“This is just uncomfortable for you, because you have to go to your authorised workshop to fix it,” Mr Buschmann says. “But what if, instead of blocking the electric sunroof, you block the brake system?”
This is one of the most dangerous aspects of amateur car tuning. “This is not tuning by coincidence, like in a lottery. You hit the right buttons and the right numbers. Nowadays, we have to have specialised mechanics, trained technicians and engineers.”
Mr Buschmann returns to Mr ben Sulayem’s example of armour-plated cars. “Some companies here take cars and put on a lot more weight, like steel protection and special glass and so on. But they don’t think about the connection to the road, or the wheels.”
When cars weigh double the wheels’ collective load-tested index, wheels break, says Mr Buschmann.
“This is dangerous, not only for the passengers inside the car but for everybody around. People are fitting larger wheels and tyres, which are definitely touching the body when they move.”
It is a matter of physics. Cars are built around very precise physical properties, such as weight, and the whole car must work together to function safely, says Mr Buschmann.
His favourite cars are his customised 800hp Mercedes Benz G-Wagen and the classic SL-Class Roadster.
“Everything we have to do has to be according to European regulations, at least,” he says. “How can I sell something here if I sell it and know it is against the rules?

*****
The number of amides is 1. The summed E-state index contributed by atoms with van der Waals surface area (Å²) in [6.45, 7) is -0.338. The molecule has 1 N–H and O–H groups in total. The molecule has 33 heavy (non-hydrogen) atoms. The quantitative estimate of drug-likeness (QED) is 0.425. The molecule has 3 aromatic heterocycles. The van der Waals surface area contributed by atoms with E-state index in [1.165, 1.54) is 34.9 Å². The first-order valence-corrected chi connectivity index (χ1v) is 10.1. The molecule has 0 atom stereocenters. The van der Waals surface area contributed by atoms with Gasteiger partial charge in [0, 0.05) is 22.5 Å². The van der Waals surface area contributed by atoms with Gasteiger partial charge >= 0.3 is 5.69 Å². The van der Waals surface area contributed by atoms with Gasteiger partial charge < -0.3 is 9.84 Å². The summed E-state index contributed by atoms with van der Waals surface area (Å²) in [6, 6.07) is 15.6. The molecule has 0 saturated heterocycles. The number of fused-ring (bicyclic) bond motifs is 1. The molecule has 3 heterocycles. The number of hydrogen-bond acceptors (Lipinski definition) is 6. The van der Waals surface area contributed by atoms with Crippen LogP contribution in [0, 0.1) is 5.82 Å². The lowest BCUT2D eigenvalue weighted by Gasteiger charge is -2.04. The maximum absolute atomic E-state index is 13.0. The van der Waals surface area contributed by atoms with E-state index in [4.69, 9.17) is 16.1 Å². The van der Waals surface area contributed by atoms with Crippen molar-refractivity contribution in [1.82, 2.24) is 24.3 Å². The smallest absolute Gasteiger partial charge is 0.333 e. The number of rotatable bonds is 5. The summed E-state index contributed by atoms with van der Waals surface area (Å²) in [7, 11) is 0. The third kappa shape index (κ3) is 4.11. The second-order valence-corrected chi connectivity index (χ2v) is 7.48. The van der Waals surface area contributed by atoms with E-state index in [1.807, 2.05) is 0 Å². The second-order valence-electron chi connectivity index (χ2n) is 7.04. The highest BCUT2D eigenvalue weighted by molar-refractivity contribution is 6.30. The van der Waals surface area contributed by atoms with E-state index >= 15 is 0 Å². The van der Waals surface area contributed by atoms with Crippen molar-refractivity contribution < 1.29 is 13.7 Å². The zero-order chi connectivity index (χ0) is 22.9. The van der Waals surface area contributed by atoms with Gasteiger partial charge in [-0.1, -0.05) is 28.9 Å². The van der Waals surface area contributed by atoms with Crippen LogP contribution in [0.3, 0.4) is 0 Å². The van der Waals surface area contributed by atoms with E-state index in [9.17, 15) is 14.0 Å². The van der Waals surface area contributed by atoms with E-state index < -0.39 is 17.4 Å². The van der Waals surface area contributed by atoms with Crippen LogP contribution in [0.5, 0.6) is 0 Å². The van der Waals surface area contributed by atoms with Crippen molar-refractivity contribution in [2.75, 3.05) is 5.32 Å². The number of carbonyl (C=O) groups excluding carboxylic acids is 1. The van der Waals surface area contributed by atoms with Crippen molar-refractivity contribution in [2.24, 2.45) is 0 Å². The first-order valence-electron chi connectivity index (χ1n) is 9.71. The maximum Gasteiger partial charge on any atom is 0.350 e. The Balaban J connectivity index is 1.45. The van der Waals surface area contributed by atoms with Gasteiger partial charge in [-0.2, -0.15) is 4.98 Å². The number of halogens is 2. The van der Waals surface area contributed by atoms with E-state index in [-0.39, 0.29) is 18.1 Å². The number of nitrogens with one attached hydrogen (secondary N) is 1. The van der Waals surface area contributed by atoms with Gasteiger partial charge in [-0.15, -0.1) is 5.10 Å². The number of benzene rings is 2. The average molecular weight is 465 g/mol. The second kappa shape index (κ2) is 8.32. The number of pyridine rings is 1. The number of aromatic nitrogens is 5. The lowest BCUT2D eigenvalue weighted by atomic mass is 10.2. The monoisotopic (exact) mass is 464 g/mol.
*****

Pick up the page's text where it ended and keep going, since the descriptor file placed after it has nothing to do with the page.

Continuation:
“You know what would happen to me as a manager? I would not like to go to jail, here or in Germany.”
Federal regulations are necessary, “because otherwise somebody will say ‘No, everything is forbidden’. That’s the most wrong thing you can do”.
Mr Buschmann also touches on one of the most problematic upgrades in the region – tinted windows. “How many cars around here in the UAE have black windows?” he asks. “Have you ever driven such a car in the darkness? You see nothing.
“You don’t see the lorry coming, which is dangerous for yourself, but you also don’t see the pedestrian next to you, and this is dangerous for them. So we have to stop it. Today. Not tomorrow.”
He says that people are always going to want more power, different colours, unique interiors and hi-fi systems.
“It’s better if we have clear rules that define what is possible and what is not. Otherwise we will have cars like this,” he says as he points to a photograph of a car with large bull’s horns attached to its front.
“Okay, it’s a nice design, but it’s really, really dangerous,” Mr Buschmann says.
In terms of drafting regulations, he says there is “no need to reinvent the wheel”.
Mr ben Sulayem agrees that laws should not be perceived as prohibiting all car modifications, but a way of controlling the industry.
“If you look at the UAE, the love of cars among both locals and expats – they love their cars and you cannot stop tuning,” he says. “I was speaking to Mr Ahmed Bahrozyan from the Roads and Transport Authority – a very knowledgeable person. He says: ‘Mohammed we are not here to just ban things. We want roadworthy cars with roadworthy drivers’.
“I blame parents a bit for allowing their sons at the age of 18, 19 or 20 to have a 700hp [car] just because they cannot say no to him. Then they have some fatal accidents.”
Although he has a large collection of customised modern and classic cars, Mr ben Sulayem’s sons are not allowed to drive them until they are capable.
He suggests dealers should encourage or provide driving lessons on the UAE’s “beautiful” circuits.
“Okay, I won the Middle East Championship 14 times. I have been winning, winning, winning. But when I go to the stage I’m prepared mentally and physically. My car’s prepared. I know what I am up to.
“But if something crosses the road in front of you, or a car comes in front of you at 140kph, I’m sorry – whoever that person is, he must be out of this planet to say that ‘I can handle the car’.”
Published: December 3, 2014 04:00 AM